Writers can get people into and out of trouble with a handful of eloquent words and some convenient coincidences. It’s no wonder then that we are the first people you turn to for advice on how not to die and stuff. With this in mind, I have decided to take on the heavy burden of writing some guides for that very purpose – to save lives!
Disclaimer: Following these guidelines may result in death.
Next up on the list of things you, the Hero, may get into trouble with is the unforgiving desert wasteland.
Problem: Sand and heat
Goal: To not die
Description: Sand. Sun. No Surf. Possibly Jawas
The Sahara. The Mojave. Most of Australia. As a Hero, sooner or later you are going to find yourself in a hot desert (which have subtle differences to colder deserts such as the Arctic and Antarctica). Perhaps you are drifting through in your cool drifter way and stop for the wrong hitch-hiker; perhaps you’re unlucky enough to have another plane crash; perhaps your brother’s killer has a cattle ranch in the middle of Texas. Whatever the case, it’s going to inevitably end up with you stranded in the middle of a sea of sand, uncomfortably warm. If you are going to make it back to civilization to go on a rampage against your evil twin/traitorous hiking guide, you’ll first need to survive the harsh harshness of the desert.
This naturally being the worst desert a Hero could find themselves in, it will probably be about 3.5 million square miles and 45°C (113°F) during the day. The sand itself will be somewhere around 80°C (176°F), so you’d better hope your evil nemesis didn’t swipe your sandals. First, brush up on your Hero’s Handbook of Sand, and then set to.
Note 1: What are you wearing? White clothing will reflect more heat, but black will better protect against those UV things the sun throws at you. What is your clothing made of? Wool and some synthetic materials are wicking – they draw moisture away from the skin. This is not what you want in an environment where dehydration will kill you. Wear that nice, wide-brimmed straw hat you brought, as well as gloves and sunglasses. Cover as much skin as you can – particularly your head and neck.
Note 2: Your eyes are going to be subjected to a lot of bright light and you don’t want them to get damaged. If you don’t have sunglasses, cut – or tear in a manly or womanly, but above all Hero-y, fashion – a strip of material from inside your crashed plane or wrecked Jeep. Cut two very small slits in this for your eyes and wrap it around your head like a Ninja Turtle. Failing this, simply wrapping material thin enough to see through over your eyes will be better than nothing.
Note 3: In the unlikely event that you want people to find where you went (not very Hero-ish of you) or to backtrack, arrange stones into arrows now and then as you go, or carve into the ground. Build a smoky fire, maybe by dropping a grenade through your wrecked car’s window.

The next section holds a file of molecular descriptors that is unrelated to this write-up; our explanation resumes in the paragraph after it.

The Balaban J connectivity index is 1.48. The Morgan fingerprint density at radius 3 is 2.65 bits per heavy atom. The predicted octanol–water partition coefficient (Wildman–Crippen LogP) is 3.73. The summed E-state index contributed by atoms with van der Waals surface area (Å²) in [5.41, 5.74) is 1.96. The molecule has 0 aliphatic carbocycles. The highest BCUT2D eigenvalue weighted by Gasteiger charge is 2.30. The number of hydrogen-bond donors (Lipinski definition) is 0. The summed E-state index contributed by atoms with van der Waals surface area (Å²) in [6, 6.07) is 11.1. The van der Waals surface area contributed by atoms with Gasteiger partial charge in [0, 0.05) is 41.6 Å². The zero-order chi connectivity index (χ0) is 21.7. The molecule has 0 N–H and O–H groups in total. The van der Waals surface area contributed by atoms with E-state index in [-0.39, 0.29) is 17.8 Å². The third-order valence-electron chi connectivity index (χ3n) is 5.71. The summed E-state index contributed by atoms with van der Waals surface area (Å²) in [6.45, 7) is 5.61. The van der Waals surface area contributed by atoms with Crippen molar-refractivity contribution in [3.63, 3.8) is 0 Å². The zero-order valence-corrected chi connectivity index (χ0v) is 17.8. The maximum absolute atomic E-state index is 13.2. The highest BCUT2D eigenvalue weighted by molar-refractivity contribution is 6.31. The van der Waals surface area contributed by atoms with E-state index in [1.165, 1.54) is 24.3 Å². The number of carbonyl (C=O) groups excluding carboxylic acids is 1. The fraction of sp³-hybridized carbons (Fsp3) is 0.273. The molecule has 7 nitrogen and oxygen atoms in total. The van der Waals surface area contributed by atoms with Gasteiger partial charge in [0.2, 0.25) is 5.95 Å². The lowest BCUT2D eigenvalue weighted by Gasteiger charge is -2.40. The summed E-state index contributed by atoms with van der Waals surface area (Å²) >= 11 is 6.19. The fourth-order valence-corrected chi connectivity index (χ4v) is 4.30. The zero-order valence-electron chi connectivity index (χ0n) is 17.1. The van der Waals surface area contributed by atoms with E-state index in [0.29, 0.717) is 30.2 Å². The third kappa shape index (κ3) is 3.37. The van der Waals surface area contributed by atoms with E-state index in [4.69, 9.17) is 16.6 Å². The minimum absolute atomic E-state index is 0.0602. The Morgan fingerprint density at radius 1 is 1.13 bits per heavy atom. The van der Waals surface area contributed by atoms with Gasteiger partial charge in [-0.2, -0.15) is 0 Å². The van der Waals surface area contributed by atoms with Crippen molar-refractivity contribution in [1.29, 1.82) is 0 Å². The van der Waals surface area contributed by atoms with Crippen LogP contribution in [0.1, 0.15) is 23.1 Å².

Note 4: Move at a steady speed. You don’t want to dally and you don’t want to dilly, but you also don’t want to walk too fast, overheat, and work up a sweat. If you sweat, you dehydrate; if you dehydrate, you die. Don’t sweat it! …Literally. Also breathe through your nose and only eat small amounts of food to avoid becoming more thirsty. Don’t bother rationing water – drink as much as you can, whenever you can. Don’t drink urine, but do use it to wet whatever you wrapped around your head to avail of evaporation’s cooling effect.
During the day, create shade with the pop-up Bedouine tent you have in your bag of holding or mini-Tardis. Otherwise, try to find other ways to create shade, or shelter in a cave. If you are in the kind of desert that has caves, be careful entering, lest it already be home to something. If possible, sleep on a platform raised off the ground – remember how hot the sand gets?
Note 5: Unless absolutely necessary, do not travel during the day. It is more cinematic, but a lot hotter. Nights in the desert can be very cold. The temperature could even fall below 0°C. Travelling will keep your body temperature up, but now is also the time to wear the warmer clothes you packed in your unexpectedly-stranded-in-the-desert kit. Wicking fabric is preferable in low temperatures when sweating, as the sweat will lower your temperature, but any sweating will, again, dehydrate you. So continue to not sweat.
Note 6: To find water, your options are limited. If you see any kind of vegetation, head towards it. If there is water around it, like an oasis, do not immediately drink it. Build a fire and boil it if possible, as it will most likely be highly contaminated. At the absolute minimum, filter it through sand. Don’t bother trying to cut open a cactus – they are not packed full of water.
Rainfall is unlikely, but if you get lucky and there has been recent rainfall, you may still find pools and puddles that are uncontaminated and have yet to evaporate. In low areas where rainfall may have absorbed into the ground, you can try digging. Don’t exert yourself, as you might not even find water. If after a couple of feet, you still don’t feel damp ground, give up. If you do, you can wait for the hole to start filling with water, or dig some more. Place material in the bottom to absorb it and wring it into a container (or your mouth).